Retired Maj. Gen. Jerry White, who commanded Fort Benning in the early '90s, said he's pleased with the national security team President-elect Barack Obama has built.
"I think he's done very well," said White, a Columbus resident. "First of all, he's the president-elect of the United States and he's selected some real experienced people. I'm very, very happy with the selection of the Secretary of Defense (Robert M.) Gates to stay on. There's no one I personally object to."
While another retired general, Bill Caldwell, echoed White's approval of Gates and supports retired four-star Marine Gen. James L. Jones as Obama's pick for national security advisor, he expressed concern over the president-elect’s selection of Sen. Hillary Rodham Clinton, D-New York, for secretary of state.
"I think he chose her because of the political support he'd get from that side of the party — to show his willingness to let bygones be bygones," said Caldwell, who also resides in Columbus. "I only ask you, what are her qualifications? She's not a Condoleezza Rice, that's for sure. Yeah, she was a first lady, but hey, you tell me how that qualifies you? She's a senator, but how does that qualify you to be a national security advisor?"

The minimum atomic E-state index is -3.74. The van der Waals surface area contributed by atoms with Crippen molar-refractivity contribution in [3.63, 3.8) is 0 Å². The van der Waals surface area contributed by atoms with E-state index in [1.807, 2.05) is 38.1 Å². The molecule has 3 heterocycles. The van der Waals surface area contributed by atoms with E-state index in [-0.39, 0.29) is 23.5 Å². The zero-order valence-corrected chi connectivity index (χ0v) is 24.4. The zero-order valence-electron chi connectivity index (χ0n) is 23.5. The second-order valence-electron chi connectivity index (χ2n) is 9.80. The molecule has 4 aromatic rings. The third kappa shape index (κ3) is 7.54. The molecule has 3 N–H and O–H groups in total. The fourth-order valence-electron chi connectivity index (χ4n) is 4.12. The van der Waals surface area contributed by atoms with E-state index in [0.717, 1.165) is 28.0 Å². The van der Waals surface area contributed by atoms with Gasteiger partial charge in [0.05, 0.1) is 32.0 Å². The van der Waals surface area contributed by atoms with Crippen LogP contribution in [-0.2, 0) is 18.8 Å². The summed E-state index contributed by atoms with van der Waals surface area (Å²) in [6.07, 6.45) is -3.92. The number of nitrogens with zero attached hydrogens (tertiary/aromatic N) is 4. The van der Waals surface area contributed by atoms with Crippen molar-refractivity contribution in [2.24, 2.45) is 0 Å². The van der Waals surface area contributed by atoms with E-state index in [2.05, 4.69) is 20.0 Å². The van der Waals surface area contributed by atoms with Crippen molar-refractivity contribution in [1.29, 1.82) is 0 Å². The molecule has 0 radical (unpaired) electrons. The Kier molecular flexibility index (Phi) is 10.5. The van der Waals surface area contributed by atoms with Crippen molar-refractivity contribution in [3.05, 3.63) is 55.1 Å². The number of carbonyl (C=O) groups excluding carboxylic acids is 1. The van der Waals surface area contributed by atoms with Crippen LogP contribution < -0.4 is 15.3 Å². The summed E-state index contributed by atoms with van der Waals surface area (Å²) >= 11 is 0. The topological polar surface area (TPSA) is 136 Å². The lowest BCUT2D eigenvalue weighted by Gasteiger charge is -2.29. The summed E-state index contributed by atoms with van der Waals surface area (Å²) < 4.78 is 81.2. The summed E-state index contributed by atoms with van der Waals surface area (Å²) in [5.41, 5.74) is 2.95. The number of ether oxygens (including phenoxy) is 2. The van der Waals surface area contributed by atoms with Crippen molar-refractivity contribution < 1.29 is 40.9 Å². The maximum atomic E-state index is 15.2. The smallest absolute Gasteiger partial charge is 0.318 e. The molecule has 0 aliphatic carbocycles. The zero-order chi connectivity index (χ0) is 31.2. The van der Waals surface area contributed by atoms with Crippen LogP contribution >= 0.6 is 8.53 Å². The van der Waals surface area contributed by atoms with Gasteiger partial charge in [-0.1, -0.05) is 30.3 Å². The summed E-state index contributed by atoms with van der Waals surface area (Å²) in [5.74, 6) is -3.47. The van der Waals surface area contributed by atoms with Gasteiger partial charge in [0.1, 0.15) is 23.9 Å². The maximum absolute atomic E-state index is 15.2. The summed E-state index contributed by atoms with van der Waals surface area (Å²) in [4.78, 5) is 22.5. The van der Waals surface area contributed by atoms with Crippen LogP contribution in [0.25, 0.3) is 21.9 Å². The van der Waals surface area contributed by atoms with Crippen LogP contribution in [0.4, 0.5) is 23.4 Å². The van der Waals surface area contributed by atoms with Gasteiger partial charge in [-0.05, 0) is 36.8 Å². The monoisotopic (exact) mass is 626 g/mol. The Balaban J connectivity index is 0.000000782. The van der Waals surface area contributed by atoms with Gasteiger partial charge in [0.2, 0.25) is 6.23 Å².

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Another former Fort Benning commander, retired Maj. Gen. Carmen Cavezza, also questioned Obama's inclusion of his one-time rival for the Democratic presidential nomination, especially coming on the heels of such an intense campaign. Both Cavezza and another former Fort Benning commanding general, retired Maj. Gen. Ken Leuer, said their doubts about Clinton and Obama's at-times sour political history do not outweigh their belief that the smart, assertive senator will be an asset to the future chief executive's security team.
Labels like "high-powered" and "strong-willed" have been used to describe Obama's diverse team, which includes Arizona Gov. Janet Napolitano as secretary of homeland security, Susan E. Rice as U.S. ambassador to the United Nations and former Deputy Attorney General Eric H. Holder as attorney general. Reporters at last week's news conference announcing Obama's picks questioned whether combining such eclectic personalities would lead to robust arguments and clashes of opinion rather than create an adept, cooperative unit.
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